various sizes, from anti-"terrorist" operations, to brushfire civil wars, to
"restructuring" of "renegade" regimes (as in Grenada and Panama) - all the
way up to full scale wars - and I don't count Desert Storm as full scale.
To handle flexibly this wide range of conflicts - and without sacrificing so
many of "our boys" that domestic acquiescence is threatened - one can
understand why the US needs its multi-faceted (not just the hardware), hi-
tech arsenal.  But why does it need to be upgraded with such urgency?  Isn't
it already far ahead of all comers?

        A trial balloon was sent up not that long ago whose goal was to add
nuclear capability to the internationally-approved war chest.  I refer, of
course, to Libya and its (probably mythical) biological warfare plant (What
ever happened to that plant, by the way?).  If that balloon had not met with
international focus-group derision, Libya might well have become the next in
the sequence of field-test blitzkrieg deployments - this time bringing nukes
(precise and clean? .. but of course) into the game.

The missions of the arsenal: (2) The China Question
In considering why nuke-acceptance would be deemed necessary (not in Libya,
but in the long run) - and in considering why the US seeks to advance
further its hi-tech capability when it is already so far ahead of the pack -
we are led inevitably to think about China.

China is the only remaining significant wild card in the New World Order
game.  Cuba, and other similars, may be virulently anti-NWO (ie. - insisting
on their own sovereignty) - but they are small and highly vulnerable
(Clinton promised Castro "Your day will come" in his recent State of the
Union message).  Russia and the medium-sized "renegade" states (Iran, Libya
et al) may be somewhat unpredictable, and vexing to NWO planners due to
their size - but they don't (anymore at least) have great-power ambitions
and can be adequately contained and coerced (militarily and economically)
over time into acceptable roles - and convenient bad-guy is one of the most
useful roles.

There are a pair of articles in the March/April Foreign Affairs - a
propaganda journal for the globalist NWO agenda, with large type so aging
plutocrats can read it - called "The China Threat - A Debate".  (By the way,
I commend Foreign Affairs in general to your attention.  It is very
informative, between the lines, as regards NWO designs, and quite humorous,
in a dark sort of way, in the smooth-talking blatancy of its party-line
assumptions and rhetoric.)  The "debate" is an old-boys affair - with much
in the way of shared assumptions, and the differences only in which tactics
would best serve the shared goal of subjugating China to the NWO agenda (or
as they would say it: securing reforms which bring China into the family of
responsible nations).

Richard Bernstein and Ross H. Munro, in "The Coming Conflict with America",
present the case that armed conflict between the US and China is inevitable.

        They tell us: "China's sheer size and inherent strength, its
conception of itself as a center of global civilization, and its eagerness
to redeem centuries of humiliating weakness are propelling it toward Asian
hegemony."  And they pass on an ominous sentiment attributed to General Mi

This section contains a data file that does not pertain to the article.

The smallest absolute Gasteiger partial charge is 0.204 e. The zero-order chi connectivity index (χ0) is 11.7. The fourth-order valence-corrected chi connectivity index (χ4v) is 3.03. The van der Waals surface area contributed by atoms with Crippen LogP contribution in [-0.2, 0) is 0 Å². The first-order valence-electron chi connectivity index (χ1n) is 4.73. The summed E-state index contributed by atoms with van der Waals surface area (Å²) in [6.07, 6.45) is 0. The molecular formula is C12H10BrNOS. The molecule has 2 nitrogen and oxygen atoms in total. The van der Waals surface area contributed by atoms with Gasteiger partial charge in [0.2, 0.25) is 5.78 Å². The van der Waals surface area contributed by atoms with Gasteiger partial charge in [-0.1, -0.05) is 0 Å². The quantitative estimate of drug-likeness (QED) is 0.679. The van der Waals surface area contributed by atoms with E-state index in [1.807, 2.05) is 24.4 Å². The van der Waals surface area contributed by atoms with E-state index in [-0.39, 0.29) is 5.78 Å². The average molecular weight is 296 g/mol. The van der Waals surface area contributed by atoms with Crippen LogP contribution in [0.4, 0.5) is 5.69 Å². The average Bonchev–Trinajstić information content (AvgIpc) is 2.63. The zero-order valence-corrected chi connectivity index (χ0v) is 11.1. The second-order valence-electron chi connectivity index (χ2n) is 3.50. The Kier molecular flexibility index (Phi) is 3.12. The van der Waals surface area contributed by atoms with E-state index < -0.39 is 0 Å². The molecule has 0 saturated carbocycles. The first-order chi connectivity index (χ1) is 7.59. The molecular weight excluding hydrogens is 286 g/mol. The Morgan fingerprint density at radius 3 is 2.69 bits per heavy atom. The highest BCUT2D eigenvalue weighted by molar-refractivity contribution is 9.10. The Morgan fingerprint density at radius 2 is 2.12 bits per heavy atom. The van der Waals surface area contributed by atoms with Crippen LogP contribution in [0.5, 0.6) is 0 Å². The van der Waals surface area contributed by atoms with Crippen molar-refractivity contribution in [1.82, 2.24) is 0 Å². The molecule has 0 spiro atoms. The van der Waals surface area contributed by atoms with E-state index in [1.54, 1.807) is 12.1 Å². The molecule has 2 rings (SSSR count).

Zhenyu, vice-commandant of the Academy of Military Sciences in Beijing: "For
a relatively long time it will be absolutely necessary that we quietly nurse
our sense of vengeance.  We must conceal our abilities and bide our time" -
giving us fair warning to be wary of what may appear to be softening in
future Chinese behavior.

        What makes these observations especially dire, from a global
perspective, is the article's seemingly authoritative description of Uncle
Sam's attitude on the matter - a description I'm inclined to accept at face

                China's goal of achieving paramount status in Asia
                conflicts with an established American objective:
                preventing any single country from gaining an
                overwhelming power in Asia.  The United States,
                after all, has been in major wars in Asia three
                times in the past half-century, always to prevent
                a single power from gaining ascendency.

        The implication is clear that the United States can be expected to
act to alter what seems to be China's chosen path, even by warfare if that
becomes necessary.  And if conditions have changed since the cited three-war
precedents, I'd say globalization mania only makes the thesis more likely to

        We learn - with typical sleight-of-number - that China is spending
astronomical sums on military modernization - aimed at the ability to knock
out US Carrier Task Forces, as well as dominating Asia.  We are told that
China's leaders "cannot be counted on to relinquish their monopolistic hold
on power" and that "The most likely form for China to assume is a kind of
corporatist, militarized, nationalist state, one with some similarity to the
fascist states of Mussolini or Francisco Franco."

        We are shown a map with explosion-like symbols next to seven "flash
points".  Various plausible scenarios are explored, each of which could
easily lead to armed conflicts.  It is explained that Japan must be our
special partner in counter-balancing Chinese hegemony [rkm: much as Britain
has been our special partner not only in WW II, but in post-war European